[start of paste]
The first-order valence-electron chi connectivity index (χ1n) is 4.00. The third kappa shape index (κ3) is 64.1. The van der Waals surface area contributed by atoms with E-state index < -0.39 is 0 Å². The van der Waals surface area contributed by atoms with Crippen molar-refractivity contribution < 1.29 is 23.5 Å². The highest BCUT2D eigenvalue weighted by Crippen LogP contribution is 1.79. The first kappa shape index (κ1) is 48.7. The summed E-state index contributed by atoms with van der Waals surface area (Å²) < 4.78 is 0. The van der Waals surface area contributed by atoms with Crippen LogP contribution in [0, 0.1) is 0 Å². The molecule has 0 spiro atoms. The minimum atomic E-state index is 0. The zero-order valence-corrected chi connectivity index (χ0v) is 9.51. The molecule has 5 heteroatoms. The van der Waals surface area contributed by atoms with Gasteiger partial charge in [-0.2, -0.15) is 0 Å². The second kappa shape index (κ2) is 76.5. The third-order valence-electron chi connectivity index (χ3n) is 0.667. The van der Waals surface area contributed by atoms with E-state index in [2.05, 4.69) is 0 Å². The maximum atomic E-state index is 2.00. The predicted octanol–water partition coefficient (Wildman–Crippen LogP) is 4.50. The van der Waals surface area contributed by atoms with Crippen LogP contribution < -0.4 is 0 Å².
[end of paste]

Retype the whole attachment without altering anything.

The first-order valence-electron chi connectivity index (χ1n) is 4.00. The third kappa shape index (κ3) is 64.1. The van der Waals surface area contributed by atoms with E-state index < -0.39 is 0 Å². The van der Waals surface area contributed by atoms with Crippen molar-refractivity contribution < 1.29 is 23.5 Å². The highest BCUT2D eigenvalue weighted by Crippen LogP contribution is 1.79. The first kappa shape index (κ1) is 48.7. The summed E-state index contributed by atoms with van der Waals surface area (Å²) < 4.78 is 0. The van der Waals surface area contributed by atoms with Crippen LogP contribution in [0, 0.1) is 0 Å². The molecule has 0 spiro atoms. The minimum atomic E-state index is 0. The zero-order valence-corrected chi connectivity index (χ0v) is 9.51. The molecule has 5 heteroatoms. The van der Waals surface area contributed by atoms with Gasteiger partial charge in [-0.2, -0.15) is 0 Å². The second kappa shape index (κ2) is 76.5. The third-order valence-electron chi connectivity index (χ3n) is 0.667. The van der Waals surface area contributed by atoms with E-state index in [2.05, 4.69) is 0 Å². The maximum atomic E-state index is 2.00. The predicted octanol–water partition coefficient (Wildman–Crippen LogP) is 4.50. The van der Waals surface area contributed by atoms with Crippen LogP contribution < -0.4 is 0 Å².